More than 1 in 3 Americans are obese, and the problem isn't shrinking. The American Medical Association recently voted to classify obesity as a disease, but not everyone likes the decision. Host Michel Martin talks to a roundtable of medical experts about the pros and cons.
I'm Celeste Headlee and this is TELL ME MORE from NPR News. Michelle Martin is away today. And it's time, yet again, for our weekly visit to the barbershop. The guys are going to talk about what's in the news, what's on their minds.
Sitting in the chairs for a shape-up this week - writer and culture critic Jimi Izrael, contributing editor for The Root, Corey Dade. Arsalan Iftikhar - he's senior editor of the Islamic Monthly and founder of TheMuslimGuy.com. They're all here in D.C. with me. How're you guys doing?
This is TELL ME MORE from NPR News. I'm Celeste Headlee. Michel Martin is away. Coming up, you've heard about gay marriage and affirmative reaction cases before the Supreme Court, but we'll talk about another important case that isn't getting a lot of attention in just a few minutes. But first, over the past few decades, obesity has become a serious health care issue in the United States. The obesity rate was 13 percent in 1962, it now stands at 34 percent of adults and 17 percent of children.
This is TELL ME MORE from NPR News. I'm Celeste Headlee. Michel Martin is away. Coming up, we head to the barbershop for the guys' take on the week's news. But first it's time for Faith Matters. That's the part of the program where we talk about issues of spirituality and religion. And traditions of faith play a big role in rituals surrounding death.
Now we turn to the Supreme Court. The country is waiting on several rulings, important cases dealing with affirmative action, voting rights, and same-sex marriage. But there are other pending cases with lower profiles that still carry really profound implications for the country.
This is TELL ME MORE from NPR News. I'm Celeste Headlee. Michel Martin is away. Coming up, music may often get Brazil into the move for a carnival, but it's also inspiring and being inspired by protests going on in that country. We'll hear some of it in just a few minutes.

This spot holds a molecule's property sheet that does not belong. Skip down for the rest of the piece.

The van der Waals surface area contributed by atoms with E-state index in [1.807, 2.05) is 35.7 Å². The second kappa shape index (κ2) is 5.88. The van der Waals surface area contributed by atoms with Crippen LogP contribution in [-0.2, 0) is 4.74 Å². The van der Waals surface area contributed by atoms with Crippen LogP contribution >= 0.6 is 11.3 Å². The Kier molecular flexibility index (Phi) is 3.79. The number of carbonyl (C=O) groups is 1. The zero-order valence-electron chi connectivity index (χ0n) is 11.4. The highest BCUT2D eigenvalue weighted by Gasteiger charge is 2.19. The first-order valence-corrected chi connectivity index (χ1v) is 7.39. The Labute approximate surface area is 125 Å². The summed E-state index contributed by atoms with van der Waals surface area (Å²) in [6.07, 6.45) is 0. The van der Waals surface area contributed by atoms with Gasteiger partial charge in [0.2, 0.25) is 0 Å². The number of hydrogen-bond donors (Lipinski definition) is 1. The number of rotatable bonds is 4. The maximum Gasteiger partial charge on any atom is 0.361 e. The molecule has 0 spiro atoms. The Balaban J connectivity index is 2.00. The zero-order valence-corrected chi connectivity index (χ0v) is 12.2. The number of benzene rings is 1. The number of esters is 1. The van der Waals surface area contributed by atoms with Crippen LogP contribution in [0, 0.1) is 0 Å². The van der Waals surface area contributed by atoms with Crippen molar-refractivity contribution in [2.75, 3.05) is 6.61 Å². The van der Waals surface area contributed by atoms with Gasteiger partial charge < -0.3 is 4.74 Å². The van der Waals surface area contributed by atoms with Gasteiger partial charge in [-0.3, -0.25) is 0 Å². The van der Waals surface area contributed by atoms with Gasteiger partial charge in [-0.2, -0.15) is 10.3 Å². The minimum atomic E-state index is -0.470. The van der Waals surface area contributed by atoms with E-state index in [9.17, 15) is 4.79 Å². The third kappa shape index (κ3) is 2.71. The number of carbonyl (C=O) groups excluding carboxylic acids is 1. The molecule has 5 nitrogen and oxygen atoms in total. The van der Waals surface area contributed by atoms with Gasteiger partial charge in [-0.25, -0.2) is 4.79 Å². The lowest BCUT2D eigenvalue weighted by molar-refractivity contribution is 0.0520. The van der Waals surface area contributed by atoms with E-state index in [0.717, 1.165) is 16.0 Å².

Music has influenced - and been influenced by - many social movements. As protesters flood the streets in Brazil, NPR's Alt Latino co-host Jasmine Garsd discusses popular Brazilian protest songs with guest host Celeste Headlee.
Now we want to talk about the way people are getting new music across the globe. Earlier this week, hip-hop mogul Jay-Z announced he's teaming up with Samsung to release his next album "Magna Carta Holy Grail." Here he is advertising that release.
(SOUNDBITE OF JAY-Z COMMERCIAL)
JAY Z: The idea is to really finish the album and drop it, giving it to the world at one time and then letting them share it when it goes out.
Alfredo Corchado, the Mexico bureau chief of the Dallas Morning News, has dedicated his life to investigating government corruption, murders and ruthless drug cartels in his native Mexico.
He received death threats multiple times, and doesn't feel safe, but he says he has "learned to embrace the fear." Corchado, an American citizen, has written a memoir about the complicated relationship he has with the country of his birth, entitled, Midnight in Mexico: A Reporter's Journey Through a Country's Descent into Darkness.